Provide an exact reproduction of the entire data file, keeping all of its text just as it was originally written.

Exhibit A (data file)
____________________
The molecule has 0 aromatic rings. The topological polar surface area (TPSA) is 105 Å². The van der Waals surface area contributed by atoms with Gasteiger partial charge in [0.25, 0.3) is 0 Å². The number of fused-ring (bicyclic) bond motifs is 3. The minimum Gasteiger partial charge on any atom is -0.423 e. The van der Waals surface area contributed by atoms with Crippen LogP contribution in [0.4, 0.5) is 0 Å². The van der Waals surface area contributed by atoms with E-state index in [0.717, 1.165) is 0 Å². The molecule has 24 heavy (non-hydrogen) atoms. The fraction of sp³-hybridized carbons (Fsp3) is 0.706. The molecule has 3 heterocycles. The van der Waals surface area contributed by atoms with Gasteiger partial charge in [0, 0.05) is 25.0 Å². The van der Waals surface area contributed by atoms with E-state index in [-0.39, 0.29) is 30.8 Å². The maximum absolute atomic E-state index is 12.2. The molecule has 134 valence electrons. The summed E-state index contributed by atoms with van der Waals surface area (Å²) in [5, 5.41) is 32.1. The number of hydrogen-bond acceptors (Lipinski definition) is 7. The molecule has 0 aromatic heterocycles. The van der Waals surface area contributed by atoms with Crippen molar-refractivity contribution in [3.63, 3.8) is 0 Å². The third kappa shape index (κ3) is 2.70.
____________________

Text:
The molecule has 0 aromatic rings. The topological polar surface area (TPSA) is 105 Å². The van der Waals surface area contributed by atoms with Gasteiger partial charge in [0.25, 0.3) is 0 Å². The number of fused-ring (bicyclic) bond motifs is 3. The minimum Gasteiger partial charge on any atom is -0.423 e. The van der Waals surface area contributed by atoms with Crippen LogP contribution in [0.4, 0.5) is 0 Å². The van der Waals surface area contributed by atoms with E-state index in [0.717, 1.165) is 0 Å². The molecule has 24 heavy (non-hydrogen) atoms. The fraction of sp³-hybridized carbons (Fsp3) is 0.706. The molecule has 3 heterocycles. The van der Waals surface area contributed by atoms with Gasteiger partial charge in [0, 0.05) is 25.0 Å². The van der Waals surface area contributed by atoms with E-state index in [-0.39, 0.29) is 30.8 Å². The maximum absolute atomic E-state index is 12.2. The molecule has 134 valence electrons. The summed E-state index contributed by atoms with van der Waals surface area (Å²) in [5, 5.41) is 32.1. The number of hydrogen-bond acceptors (Lipinski definition) is 7. The molecule has 0 aromatic heterocycles. The van der Waals surface area contributed by atoms with Crippen molar-refractivity contribution in [3.63, 3.8) is 0 Å². The third kappa shape index (κ3) is 2.70.